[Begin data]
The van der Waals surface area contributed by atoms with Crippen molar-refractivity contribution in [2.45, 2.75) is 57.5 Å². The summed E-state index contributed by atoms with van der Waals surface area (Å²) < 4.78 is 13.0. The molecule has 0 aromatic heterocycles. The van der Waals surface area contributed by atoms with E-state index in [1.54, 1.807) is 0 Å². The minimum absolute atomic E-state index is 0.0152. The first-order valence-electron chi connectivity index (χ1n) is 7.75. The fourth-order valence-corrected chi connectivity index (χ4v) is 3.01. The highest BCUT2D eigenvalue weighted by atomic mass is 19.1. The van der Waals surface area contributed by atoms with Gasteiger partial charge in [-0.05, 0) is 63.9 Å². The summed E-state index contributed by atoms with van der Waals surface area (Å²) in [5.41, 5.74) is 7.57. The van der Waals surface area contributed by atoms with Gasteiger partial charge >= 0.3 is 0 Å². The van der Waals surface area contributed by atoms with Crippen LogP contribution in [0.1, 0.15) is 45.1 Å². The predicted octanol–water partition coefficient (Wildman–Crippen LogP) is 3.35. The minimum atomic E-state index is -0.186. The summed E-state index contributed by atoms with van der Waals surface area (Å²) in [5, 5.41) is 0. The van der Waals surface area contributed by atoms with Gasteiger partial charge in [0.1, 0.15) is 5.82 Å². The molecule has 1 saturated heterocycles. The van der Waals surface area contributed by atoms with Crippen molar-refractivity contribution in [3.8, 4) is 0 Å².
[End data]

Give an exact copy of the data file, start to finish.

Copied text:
The van der Waals surface area contributed by atoms with Crippen molar-refractivity contribution in [2.45, 2.75) is 57.5 Å². The summed E-state index contributed by atoms with van der Waals surface area (Å²) < 4.78 is 13.0. The molecule has 0 aromatic heterocycles. The van der Waals surface area contributed by atoms with E-state index in [1.54, 1.807) is 0 Å². The minimum absolute atomic E-state index is 0.0152. The first-order valence-electron chi connectivity index (χ1n) is 7.75. The fourth-order valence-corrected chi connectivity index (χ4v) is 3.01. The highest BCUT2D eigenvalue weighted by atomic mass is 19.1. The van der Waals surface area contributed by atoms with Gasteiger partial charge in [-0.05, 0) is 63.9 Å². The summed E-state index contributed by atoms with van der Waals surface area (Å²) in [5.41, 5.74) is 7.57. The van der Waals surface area contributed by atoms with Gasteiger partial charge >= 0.3 is 0 Å². The van der Waals surface area contributed by atoms with Crippen LogP contribution in [0.1, 0.15) is 45.1 Å². The predicted octanol–water partition coefficient (Wildman–Crippen LogP) is 3.35. The minimum atomic E-state index is -0.186. The summed E-state index contributed by atoms with van der Waals surface area (Å²) in [5, 5.41) is 0. The van der Waals surface area contributed by atoms with Gasteiger partial charge in [0.1, 0.15) is 5.82 Å². The molecule has 1 saturated heterocycles. The van der Waals surface area contributed by atoms with Crippen molar-refractivity contribution in [3.8, 4) is 0 Å².